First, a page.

A reader of Why New Systems Fail asked me the following question:
I am about to start in the PMO for a multi-site manufacturing organization. We are a very large player in the medical diagnostics sector doing a SAP implementation. I read Why New Systems Fail on the plane back from the US to Germany last weekend. Most impressive I must say and something I will be immediately recommending within our larger organization. You hit the nail on the head in almost all areas.
I have one burning question which I felt was not covered in much detail. It concerns whether user training should be (or should “best” be) either process-based or role-based.
From what I gather from my predecessor, the first release of the program went the process-based approach. That is to say that they trained the users along the whole process e.g. everything in SAP Materials Management (MM) that one could want to know. Afterwards the complaint (lesson learned) was that the user knew very well about the end-to-end processes and how one lever affects many other things in ERP systems. The users felt however that they did not know enough to do their specific jobs and thus struggled for some time.
In the second release (just after going live), the program did role-based training–i.e., very specific screen-by-screen training (and well documented) but very specific to everyone’s role and job. Again people were not happy with these either because they felt they knew their own bit but not much about how they got their data or how it gets processed further by other functions. They were missing the overview which the release 1 people had but did not always appreciate! Catch 22!
Now the 3rd release site comes to me on my first week on the job wanting the same process training as release 1! The problem is that because we have quite decent change control discipline (a good thing) and that the 3rd release goes live in Feb 2013 there is really no time or budget to redo all the training again to process based because the scope for release 3 training is currently the same as 2.
In my heart I have to believe that my predecessors probably went to both extremes in each release (for the best of intentions) and that really a hybrid approach would have been maybe more effective. At the same time I know very well that you can never please all the people and sometimes none of the people. I am certain this stalemate is going to cause me problems and would like to know how very experienced consultants handle such a situation.
Of course we can use the heavy hand approach and simply deny the change. I can see this being a major hurdle, especially during Christmas.
Any tips on how to handle such a situation?
I know a thing or two about training, having taught more than 100 classes in an organizational setting in my career. Training is never perfect; something is always lacking. The question on these types of projects is typically: Was the training really so bad, so ineffective that people wouldn’t be able to do their jobs once the application went live? If the answer is truly yes, then kudos for the attendees for calling this out. Going live without sufficient knowledge of how applications work is a recipe for disaster.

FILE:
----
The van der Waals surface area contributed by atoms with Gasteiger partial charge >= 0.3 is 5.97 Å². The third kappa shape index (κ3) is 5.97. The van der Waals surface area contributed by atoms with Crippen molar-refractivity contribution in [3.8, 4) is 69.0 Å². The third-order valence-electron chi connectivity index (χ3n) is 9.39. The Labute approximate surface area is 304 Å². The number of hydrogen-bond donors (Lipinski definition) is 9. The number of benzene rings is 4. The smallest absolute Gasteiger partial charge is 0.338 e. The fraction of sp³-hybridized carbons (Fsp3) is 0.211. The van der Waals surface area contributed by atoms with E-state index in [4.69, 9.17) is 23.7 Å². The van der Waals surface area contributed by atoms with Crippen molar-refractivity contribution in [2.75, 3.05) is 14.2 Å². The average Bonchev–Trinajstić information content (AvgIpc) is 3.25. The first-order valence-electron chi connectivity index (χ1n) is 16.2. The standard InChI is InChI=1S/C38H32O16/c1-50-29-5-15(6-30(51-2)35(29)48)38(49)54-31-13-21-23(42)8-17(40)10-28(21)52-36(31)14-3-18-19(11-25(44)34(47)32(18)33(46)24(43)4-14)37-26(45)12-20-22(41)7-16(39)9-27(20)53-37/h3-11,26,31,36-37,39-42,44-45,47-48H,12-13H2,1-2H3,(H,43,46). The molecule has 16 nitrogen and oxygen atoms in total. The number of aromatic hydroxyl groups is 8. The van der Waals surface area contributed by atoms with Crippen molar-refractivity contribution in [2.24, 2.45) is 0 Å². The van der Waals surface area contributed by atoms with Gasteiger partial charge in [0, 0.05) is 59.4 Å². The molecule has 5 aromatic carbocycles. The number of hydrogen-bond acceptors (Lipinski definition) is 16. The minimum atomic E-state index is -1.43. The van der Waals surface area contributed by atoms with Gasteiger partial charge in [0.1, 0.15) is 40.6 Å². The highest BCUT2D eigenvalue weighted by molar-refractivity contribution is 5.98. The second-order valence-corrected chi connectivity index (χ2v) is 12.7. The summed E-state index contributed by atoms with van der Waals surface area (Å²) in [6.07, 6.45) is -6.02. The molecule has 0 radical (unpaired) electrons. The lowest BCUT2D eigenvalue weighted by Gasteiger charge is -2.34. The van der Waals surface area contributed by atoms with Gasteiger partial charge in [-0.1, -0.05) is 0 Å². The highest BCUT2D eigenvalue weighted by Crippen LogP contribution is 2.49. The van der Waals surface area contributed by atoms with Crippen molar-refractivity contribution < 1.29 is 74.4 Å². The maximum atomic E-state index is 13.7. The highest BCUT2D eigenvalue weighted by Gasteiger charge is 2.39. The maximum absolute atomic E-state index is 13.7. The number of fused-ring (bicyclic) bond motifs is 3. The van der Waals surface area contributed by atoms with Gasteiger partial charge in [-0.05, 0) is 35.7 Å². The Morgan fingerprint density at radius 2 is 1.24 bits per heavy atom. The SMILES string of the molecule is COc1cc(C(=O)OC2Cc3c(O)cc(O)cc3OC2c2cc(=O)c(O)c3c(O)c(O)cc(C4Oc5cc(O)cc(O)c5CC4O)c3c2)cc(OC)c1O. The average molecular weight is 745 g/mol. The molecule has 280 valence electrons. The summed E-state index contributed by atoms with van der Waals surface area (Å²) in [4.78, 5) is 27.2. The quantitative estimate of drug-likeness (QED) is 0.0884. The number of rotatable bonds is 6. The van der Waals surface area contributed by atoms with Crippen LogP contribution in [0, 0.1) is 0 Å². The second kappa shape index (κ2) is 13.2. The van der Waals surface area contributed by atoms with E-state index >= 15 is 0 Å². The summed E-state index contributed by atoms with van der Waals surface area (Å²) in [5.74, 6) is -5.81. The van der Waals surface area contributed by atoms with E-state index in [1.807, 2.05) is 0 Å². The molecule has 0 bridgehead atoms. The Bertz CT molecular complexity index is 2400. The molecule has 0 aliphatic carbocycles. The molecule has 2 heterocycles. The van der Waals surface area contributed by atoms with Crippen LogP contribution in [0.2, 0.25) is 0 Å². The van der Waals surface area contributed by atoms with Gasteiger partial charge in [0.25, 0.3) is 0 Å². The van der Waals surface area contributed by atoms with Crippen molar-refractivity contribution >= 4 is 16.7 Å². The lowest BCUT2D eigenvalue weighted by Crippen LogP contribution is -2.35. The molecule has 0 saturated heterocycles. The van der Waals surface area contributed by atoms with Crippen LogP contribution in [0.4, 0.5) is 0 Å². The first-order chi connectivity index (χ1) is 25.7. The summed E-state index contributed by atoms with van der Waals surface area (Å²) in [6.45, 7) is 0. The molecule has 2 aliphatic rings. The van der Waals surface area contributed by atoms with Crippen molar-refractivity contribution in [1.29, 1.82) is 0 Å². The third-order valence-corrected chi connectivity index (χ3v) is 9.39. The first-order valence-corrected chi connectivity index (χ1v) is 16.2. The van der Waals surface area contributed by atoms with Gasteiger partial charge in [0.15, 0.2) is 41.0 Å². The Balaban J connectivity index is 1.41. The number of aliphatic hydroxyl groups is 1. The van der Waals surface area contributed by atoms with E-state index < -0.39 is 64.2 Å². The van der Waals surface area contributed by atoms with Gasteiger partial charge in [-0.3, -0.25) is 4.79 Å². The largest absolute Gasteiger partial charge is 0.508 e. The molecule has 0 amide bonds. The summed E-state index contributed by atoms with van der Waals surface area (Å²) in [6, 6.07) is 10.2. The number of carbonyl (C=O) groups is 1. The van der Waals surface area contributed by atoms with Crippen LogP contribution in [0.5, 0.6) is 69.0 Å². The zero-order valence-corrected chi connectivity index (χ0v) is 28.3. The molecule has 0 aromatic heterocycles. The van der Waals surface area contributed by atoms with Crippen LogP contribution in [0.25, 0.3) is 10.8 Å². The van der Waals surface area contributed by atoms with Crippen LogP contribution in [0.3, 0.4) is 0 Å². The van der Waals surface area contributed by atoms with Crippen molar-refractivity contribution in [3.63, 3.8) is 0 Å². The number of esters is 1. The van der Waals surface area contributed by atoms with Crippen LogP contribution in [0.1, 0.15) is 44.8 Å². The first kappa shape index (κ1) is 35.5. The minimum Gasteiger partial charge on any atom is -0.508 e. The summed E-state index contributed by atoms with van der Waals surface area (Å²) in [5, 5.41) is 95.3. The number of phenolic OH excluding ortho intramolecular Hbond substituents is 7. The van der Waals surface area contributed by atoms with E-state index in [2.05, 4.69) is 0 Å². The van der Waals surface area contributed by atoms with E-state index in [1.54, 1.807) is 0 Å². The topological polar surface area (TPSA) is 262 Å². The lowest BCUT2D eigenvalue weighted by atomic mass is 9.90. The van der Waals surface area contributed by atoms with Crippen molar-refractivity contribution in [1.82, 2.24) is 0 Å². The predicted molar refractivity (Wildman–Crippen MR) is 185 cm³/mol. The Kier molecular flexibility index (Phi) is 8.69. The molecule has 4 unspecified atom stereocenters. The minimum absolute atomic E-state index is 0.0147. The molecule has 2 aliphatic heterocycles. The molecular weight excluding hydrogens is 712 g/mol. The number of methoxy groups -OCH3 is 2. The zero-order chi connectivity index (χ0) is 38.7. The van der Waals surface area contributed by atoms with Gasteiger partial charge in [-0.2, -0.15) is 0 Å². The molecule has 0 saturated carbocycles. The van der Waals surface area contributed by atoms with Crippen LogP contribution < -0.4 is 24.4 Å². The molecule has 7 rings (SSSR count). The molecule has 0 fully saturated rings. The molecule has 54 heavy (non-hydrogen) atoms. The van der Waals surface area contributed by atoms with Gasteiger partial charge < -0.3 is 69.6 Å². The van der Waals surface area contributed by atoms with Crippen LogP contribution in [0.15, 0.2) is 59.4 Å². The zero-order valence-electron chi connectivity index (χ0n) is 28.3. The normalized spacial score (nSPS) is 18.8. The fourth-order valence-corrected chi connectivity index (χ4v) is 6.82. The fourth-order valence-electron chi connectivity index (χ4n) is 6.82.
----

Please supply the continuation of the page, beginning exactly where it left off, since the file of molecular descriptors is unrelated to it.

However, I have rarely found training to be all that bad if the following hold true:
- The training environment was functioning properly. (Sadly, sometimes not a given). An unstable training application will almost always lead to a choppy class—and disaffected employees.
- Attendees were able to leave their day jobs at their desk during the class.
- The class was taught by a knowledgeable and friendly trainer.
Was this the case? If the answers here are yes, then I wonder if the issues here were actually culture and change management–not training.
Training is often the scapegoat for all sorts of personal, resource, and political issues.
Training is often the scapegoat for all sorts of personal, resource, and political factors vitiating projects like these. Jane doesn’t like the new system and has her mind back at her office. John took calls and answered emails during the class.
Now, to answer your question more directly. There’s a reason that I don’t address it in the book. Ideally, there’s no distinction between role- and process-based training. I would sure hope that the CIO here isn’t running payroll and the head of HR is handling key procurement and accounting processes. Organizations ought to align their roles and processes. If there’s a big disconnect here, then I’m not surprised that there were major training issues—and problems well beyond any individual class.
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